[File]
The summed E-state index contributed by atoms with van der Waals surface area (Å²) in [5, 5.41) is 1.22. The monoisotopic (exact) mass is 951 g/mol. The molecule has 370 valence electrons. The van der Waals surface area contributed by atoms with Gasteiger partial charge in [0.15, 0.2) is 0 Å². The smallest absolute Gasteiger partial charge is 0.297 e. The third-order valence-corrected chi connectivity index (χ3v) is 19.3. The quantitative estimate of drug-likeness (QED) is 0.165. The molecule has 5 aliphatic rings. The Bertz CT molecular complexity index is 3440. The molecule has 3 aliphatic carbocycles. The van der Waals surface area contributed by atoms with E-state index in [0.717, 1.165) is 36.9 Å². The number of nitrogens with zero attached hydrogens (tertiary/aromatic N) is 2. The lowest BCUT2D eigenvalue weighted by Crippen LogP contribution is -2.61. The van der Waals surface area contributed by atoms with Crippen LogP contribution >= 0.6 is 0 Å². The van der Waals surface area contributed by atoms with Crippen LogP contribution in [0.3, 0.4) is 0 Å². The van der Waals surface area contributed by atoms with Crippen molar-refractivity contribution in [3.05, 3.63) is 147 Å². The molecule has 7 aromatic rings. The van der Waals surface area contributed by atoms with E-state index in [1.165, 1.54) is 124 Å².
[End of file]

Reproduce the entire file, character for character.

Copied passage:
The summed E-state index contributed by atoms with van der Waals surface area (Å²) in [5, 5.41) is 1.22. The monoisotopic (exact) mass is 951 g/mol. The molecule has 370 valence electrons. The van der Waals surface area contributed by atoms with Gasteiger partial charge in [0.15, 0.2) is 0 Å². The smallest absolute Gasteiger partial charge is 0.297 e. The third-order valence-corrected chi connectivity index (χ3v) is 19.3. The quantitative estimate of drug-likeness (QED) is 0.165. The molecule has 5 aliphatic rings. The Bertz CT molecular complexity index is 3440. The molecule has 3 aliphatic carbocycles. The van der Waals surface area contributed by atoms with E-state index in [0.717, 1.165) is 36.9 Å². The number of nitrogens with zero attached hydrogens (tertiary/aromatic N) is 2. The lowest BCUT2D eigenvalue weighted by Crippen LogP contribution is -2.61. The van der Waals surface area contributed by atoms with Crippen LogP contribution >= 0.6 is 0 Å². The van der Waals surface area contributed by atoms with Crippen LogP contribution in [0.3, 0.4) is 0 Å². The van der Waals surface area contributed by atoms with Crippen molar-refractivity contribution in [3.05, 3.63) is 147 Å². The molecule has 7 aromatic rings. The van der Waals surface area contributed by atoms with E-state index in [1.165, 1.54) is 124 Å².